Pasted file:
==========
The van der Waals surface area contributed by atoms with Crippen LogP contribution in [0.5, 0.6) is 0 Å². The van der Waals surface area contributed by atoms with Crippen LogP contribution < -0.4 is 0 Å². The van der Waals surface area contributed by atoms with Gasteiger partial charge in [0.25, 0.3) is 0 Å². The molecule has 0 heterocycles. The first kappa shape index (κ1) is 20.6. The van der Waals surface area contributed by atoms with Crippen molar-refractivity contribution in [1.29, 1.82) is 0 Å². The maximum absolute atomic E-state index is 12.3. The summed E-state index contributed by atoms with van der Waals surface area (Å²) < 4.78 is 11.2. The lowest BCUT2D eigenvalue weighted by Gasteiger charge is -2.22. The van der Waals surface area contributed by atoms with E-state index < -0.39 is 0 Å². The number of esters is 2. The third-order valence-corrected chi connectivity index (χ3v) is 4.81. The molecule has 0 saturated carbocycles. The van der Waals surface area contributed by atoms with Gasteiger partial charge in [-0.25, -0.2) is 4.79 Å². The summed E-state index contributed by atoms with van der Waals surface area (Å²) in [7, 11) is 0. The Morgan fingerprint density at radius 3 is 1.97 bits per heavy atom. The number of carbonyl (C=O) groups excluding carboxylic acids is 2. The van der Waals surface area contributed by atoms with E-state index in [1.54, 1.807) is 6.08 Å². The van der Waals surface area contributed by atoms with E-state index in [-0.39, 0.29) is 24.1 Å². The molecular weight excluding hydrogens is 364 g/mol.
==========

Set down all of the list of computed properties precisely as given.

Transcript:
The van der Waals surface area contributed by atoms with Crippen LogP contribution in [0.5, 0.6) is 0 Å². The van der Waals surface area contributed by atoms with Crippen LogP contribution < -0.4 is 0 Å². The van der Waals surface area contributed by atoms with Gasteiger partial charge in [0.25, 0.3) is 0 Å². The molecule has 0 heterocycles. The first kappa shape index (κ1) is 20.6. The van der Waals surface area contributed by atoms with Crippen molar-refractivity contribution in [1.29, 1.82) is 0 Å². The maximum absolute atomic E-state index is 12.3. The summed E-state index contributed by atoms with van der Waals surface area (Å²) < 4.78 is 11.2. The lowest BCUT2D eigenvalue weighted by Gasteiger charge is -2.22. The van der Waals surface area contributed by atoms with E-state index < -0.39 is 0 Å². The number of esters is 2. The third-order valence-corrected chi connectivity index (χ3v) is 4.81. The molecule has 0 saturated carbocycles. The van der Waals surface area contributed by atoms with Gasteiger partial charge in [-0.25, -0.2) is 4.79 Å². The summed E-state index contributed by atoms with van der Waals surface area (Å²) in [7, 11) is 0. The Morgan fingerprint density at radius 3 is 1.97 bits per heavy atom. The number of carbonyl (C=O) groups excluding carboxylic acids is 2. The van der Waals surface area contributed by atoms with E-state index in [1.54, 1.807) is 6.08 Å². The van der Waals surface area contributed by atoms with E-state index in [-0.39, 0.29) is 24.1 Å². The molecular weight excluding hydrogens is 364 g/mol.